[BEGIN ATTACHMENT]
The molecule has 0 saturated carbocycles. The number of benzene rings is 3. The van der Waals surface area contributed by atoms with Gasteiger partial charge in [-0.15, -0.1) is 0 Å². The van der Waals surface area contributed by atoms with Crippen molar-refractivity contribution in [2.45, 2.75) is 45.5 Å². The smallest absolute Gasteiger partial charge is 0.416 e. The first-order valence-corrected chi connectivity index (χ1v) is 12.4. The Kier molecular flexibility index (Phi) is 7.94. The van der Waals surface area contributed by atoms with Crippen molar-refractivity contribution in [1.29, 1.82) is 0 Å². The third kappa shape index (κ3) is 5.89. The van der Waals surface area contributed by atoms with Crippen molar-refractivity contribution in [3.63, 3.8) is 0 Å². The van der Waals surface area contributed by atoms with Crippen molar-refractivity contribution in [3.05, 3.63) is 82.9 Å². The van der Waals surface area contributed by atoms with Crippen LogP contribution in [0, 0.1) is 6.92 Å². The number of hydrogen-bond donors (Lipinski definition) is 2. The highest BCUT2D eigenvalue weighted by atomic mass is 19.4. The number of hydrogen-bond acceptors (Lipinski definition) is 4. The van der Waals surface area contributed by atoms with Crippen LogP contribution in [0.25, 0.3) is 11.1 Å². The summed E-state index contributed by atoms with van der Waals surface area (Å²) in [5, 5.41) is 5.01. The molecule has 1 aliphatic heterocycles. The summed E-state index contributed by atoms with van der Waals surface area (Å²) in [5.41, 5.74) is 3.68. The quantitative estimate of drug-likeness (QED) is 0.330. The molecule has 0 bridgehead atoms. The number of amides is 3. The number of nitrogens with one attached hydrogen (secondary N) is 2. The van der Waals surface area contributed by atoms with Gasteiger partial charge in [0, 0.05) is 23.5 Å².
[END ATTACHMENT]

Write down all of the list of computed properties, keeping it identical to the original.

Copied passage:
The molecule has 0 saturated carbocycles. The number of benzene rings is 3. The van der Waals surface area contributed by atoms with Gasteiger partial charge in [-0.15, -0.1) is 0 Å². The van der Waals surface area contributed by atoms with Crippen molar-refractivity contribution in [2.45, 2.75) is 45.5 Å². The smallest absolute Gasteiger partial charge is 0.416 e. The first-order valence-corrected chi connectivity index (χ1v) is 12.4. The Kier molecular flexibility index (Phi) is 7.94. The van der Waals surface area contributed by atoms with Crippen molar-refractivity contribution in [1.29, 1.82) is 0 Å². The third kappa shape index (κ3) is 5.89. The van der Waals surface area contributed by atoms with Crippen molar-refractivity contribution in [3.63, 3.8) is 0 Å². The van der Waals surface area contributed by atoms with Crippen molar-refractivity contribution in [3.05, 3.63) is 82.9 Å². The van der Waals surface area contributed by atoms with Crippen LogP contribution in [0, 0.1) is 6.92 Å². The number of hydrogen-bond donors (Lipinski definition) is 2. The highest BCUT2D eigenvalue weighted by atomic mass is 19.4. The number of hydrogen-bond acceptors (Lipinski definition) is 4. The van der Waals surface area contributed by atoms with Crippen LogP contribution in [0.25, 0.3) is 11.1 Å². The summed E-state index contributed by atoms with van der Waals surface area (Å²) in [5, 5.41) is 5.01. The molecule has 1 aliphatic heterocycles. The summed E-state index contributed by atoms with van der Waals surface area (Å²) in [5.41, 5.74) is 3.68. The quantitative estimate of drug-likeness (QED) is 0.330. The molecule has 0 bridgehead atoms. The number of amides is 3. The number of nitrogens with one attached hydrogen (secondary N) is 2. The van der Waals surface area contributed by atoms with Gasteiger partial charge in [0, 0.05) is 23.5 Å².